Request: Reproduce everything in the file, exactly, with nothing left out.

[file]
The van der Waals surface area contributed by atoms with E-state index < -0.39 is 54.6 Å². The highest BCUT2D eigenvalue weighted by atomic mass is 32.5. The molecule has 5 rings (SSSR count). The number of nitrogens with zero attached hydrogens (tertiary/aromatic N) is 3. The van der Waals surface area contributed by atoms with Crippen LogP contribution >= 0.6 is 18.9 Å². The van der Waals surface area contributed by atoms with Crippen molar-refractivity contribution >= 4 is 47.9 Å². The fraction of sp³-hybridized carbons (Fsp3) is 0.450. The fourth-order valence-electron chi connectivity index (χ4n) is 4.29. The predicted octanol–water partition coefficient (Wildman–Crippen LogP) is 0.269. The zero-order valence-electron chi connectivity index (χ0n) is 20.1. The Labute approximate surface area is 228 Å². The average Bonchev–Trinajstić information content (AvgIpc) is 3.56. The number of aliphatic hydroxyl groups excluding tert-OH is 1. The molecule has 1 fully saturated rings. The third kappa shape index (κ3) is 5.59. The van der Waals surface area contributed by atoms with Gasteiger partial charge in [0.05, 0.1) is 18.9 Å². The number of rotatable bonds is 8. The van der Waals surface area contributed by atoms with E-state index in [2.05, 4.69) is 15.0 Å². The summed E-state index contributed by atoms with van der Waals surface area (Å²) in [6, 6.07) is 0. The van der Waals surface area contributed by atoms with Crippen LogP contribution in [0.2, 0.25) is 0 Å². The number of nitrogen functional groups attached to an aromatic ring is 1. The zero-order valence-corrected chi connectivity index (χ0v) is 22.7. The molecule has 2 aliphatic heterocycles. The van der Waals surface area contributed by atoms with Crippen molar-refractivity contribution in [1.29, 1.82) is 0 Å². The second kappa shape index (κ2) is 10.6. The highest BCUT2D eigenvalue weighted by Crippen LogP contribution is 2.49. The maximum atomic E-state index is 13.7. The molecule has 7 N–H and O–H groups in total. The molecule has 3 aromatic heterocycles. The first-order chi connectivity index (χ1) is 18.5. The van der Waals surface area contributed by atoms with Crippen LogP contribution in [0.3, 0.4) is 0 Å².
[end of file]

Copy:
The van der Waals surface area contributed by atoms with E-state index < -0.39 is 54.6 Å². The highest BCUT2D eigenvalue weighted by atomic mass is 32.5. The molecule has 5 rings (SSSR count). The number of nitrogens with zero attached hydrogens (tertiary/aromatic N) is 3. The van der Waals surface area contributed by atoms with Crippen LogP contribution >= 0.6 is 18.9 Å². The van der Waals surface area contributed by atoms with Crippen molar-refractivity contribution >= 4 is 47.9 Å². The fraction of sp³-hybridized carbons (Fsp3) is 0.450. The fourth-order valence-electron chi connectivity index (χ4n) is 4.29. The predicted octanol–water partition coefficient (Wildman–Crippen LogP) is 0.269. The zero-order valence-electron chi connectivity index (χ0n) is 20.1. The Labute approximate surface area is 228 Å². The average Bonchev–Trinajstić information content (AvgIpc) is 3.56. The number of aliphatic hydroxyl groups excluding tert-OH is 1. The molecule has 1 fully saturated rings. The third kappa shape index (κ3) is 5.59. The van der Waals surface area contributed by atoms with Gasteiger partial charge in [0.05, 0.1) is 18.9 Å². The number of rotatable bonds is 8. The van der Waals surface area contributed by atoms with E-state index in [2.05, 4.69) is 15.0 Å². The summed E-state index contributed by atoms with van der Waals surface area (Å²) in [6, 6.07) is 0. The van der Waals surface area contributed by atoms with Crippen LogP contribution in [0.2, 0.25) is 0 Å². The number of nitrogen functional groups attached to an aromatic ring is 1. The zero-order valence-corrected chi connectivity index (χ0v) is 22.7. The molecule has 2 aliphatic heterocycles. The van der Waals surface area contributed by atoms with Crippen molar-refractivity contribution in [1.29, 1.82) is 0 Å². The second kappa shape index (κ2) is 10.6. The highest BCUT2D eigenvalue weighted by Crippen LogP contribution is 2.49. The maximum atomic E-state index is 13.7. The molecule has 7 N–H and O–H groups in total. The molecule has 3 aromatic heterocycles. The first-order chi connectivity index (χ1) is 18.5. The van der Waals surface area contributed by atoms with Crippen LogP contribution in [0.3, 0.4) is 0 Å².